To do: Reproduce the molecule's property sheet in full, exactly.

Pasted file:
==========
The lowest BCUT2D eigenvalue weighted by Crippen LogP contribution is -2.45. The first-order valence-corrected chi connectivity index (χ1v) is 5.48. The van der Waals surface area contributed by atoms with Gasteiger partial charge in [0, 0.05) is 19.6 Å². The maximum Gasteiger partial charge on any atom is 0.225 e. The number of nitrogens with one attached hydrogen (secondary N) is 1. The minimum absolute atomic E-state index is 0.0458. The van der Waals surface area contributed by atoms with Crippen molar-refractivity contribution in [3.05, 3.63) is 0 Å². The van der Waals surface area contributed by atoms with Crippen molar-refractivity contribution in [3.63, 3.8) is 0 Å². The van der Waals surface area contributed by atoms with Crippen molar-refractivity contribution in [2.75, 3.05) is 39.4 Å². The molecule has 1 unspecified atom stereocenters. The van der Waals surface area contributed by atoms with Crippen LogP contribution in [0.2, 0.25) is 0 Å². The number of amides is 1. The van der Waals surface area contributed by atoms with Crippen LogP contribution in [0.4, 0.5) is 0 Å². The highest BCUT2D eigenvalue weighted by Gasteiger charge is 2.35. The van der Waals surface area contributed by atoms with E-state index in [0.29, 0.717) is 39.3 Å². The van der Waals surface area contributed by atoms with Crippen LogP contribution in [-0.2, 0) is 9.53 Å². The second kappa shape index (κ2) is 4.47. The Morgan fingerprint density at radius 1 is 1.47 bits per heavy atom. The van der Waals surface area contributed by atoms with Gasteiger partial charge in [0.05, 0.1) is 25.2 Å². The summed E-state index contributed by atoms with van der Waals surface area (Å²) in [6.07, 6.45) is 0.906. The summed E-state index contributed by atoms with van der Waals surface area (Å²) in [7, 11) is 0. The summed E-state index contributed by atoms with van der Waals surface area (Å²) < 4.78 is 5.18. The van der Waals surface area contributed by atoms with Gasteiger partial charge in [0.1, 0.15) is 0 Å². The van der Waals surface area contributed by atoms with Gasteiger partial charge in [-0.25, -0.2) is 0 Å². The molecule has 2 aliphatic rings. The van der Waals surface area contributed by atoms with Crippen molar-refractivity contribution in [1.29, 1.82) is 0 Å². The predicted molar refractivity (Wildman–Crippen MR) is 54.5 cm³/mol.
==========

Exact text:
The lowest BCUT2D eigenvalue weighted by Crippen LogP contribution is -2.45. The first-order valence-corrected chi connectivity index (χ1v) is 5.48. The van der Waals surface area contributed by atoms with Gasteiger partial charge in [0, 0.05) is 19.6 Å². The maximum Gasteiger partial charge on any atom is 0.225 e. The number of nitrogens with one attached hydrogen (secondary N) is 1. The minimum absolute atomic E-state index is 0.0458. The van der Waals surface area contributed by atoms with Crippen molar-refractivity contribution in [3.05, 3.63) is 0 Å². The van der Waals surface area contributed by atoms with Crippen molar-refractivity contribution in [3.63, 3.8) is 0 Å². The van der Waals surface area contributed by atoms with Crippen molar-refractivity contribution in [2.75, 3.05) is 39.4 Å². The molecule has 1 unspecified atom stereocenters. The van der Waals surface area contributed by atoms with Crippen LogP contribution in [0.2, 0.25) is 0 Å². The number of amides is 1. The van der Waals surface area contributed by atoms with Crippen LogP contribution in [0.4, 0.5) is 0 Å². The highest BCUT2D eigenvalue weighted by Gasteiger charge is 2.35. The van der Waals surface area contributed by atoms with E-state index in [0.29, 0.717) is 39.3 Å². The van der Waals surface area contributed by atoms with Crippen LogP contribution in [-0.2, 0) is 9.53 Å². The second kappa shape index (κ2) is 4.47. The Morgan fingerprint density at radius 1 is 1.47 bits per heavy atom. The van der Waals surface area contributed by atoms with Gasteiger partial charge in [0.05, 0.1) is 25.2 Å². The summed E-state index contributed by atoms with van der Waals surface area (Å²) in [6.07, 6.45) is 0.906. The summed E-state index contributed by atoms with van der Waals surface area (Å²) in [7, 11) is 0. The summed E-state index contributed by atoms with van der Waals surface area (Å²) < 4.78 is 5.18. The van der Waals surface area contributed by atoms with Gasteiger partial charge in [0.1, 0.15) is 0 Å². The van der Waals surface area contributed by atoms with Gasteiger partial charge in [-0.25, -0.2) is 0 Å². The molecule has 2 aliphatic rings. The van der Waals surface area contributed by atoms with Crippen molar-refractivity contribution in [1.29, 1.82) is 0 Å². The predicted molar refractivity (Wildman–Crippen MR) is 54.5 cm³/mol.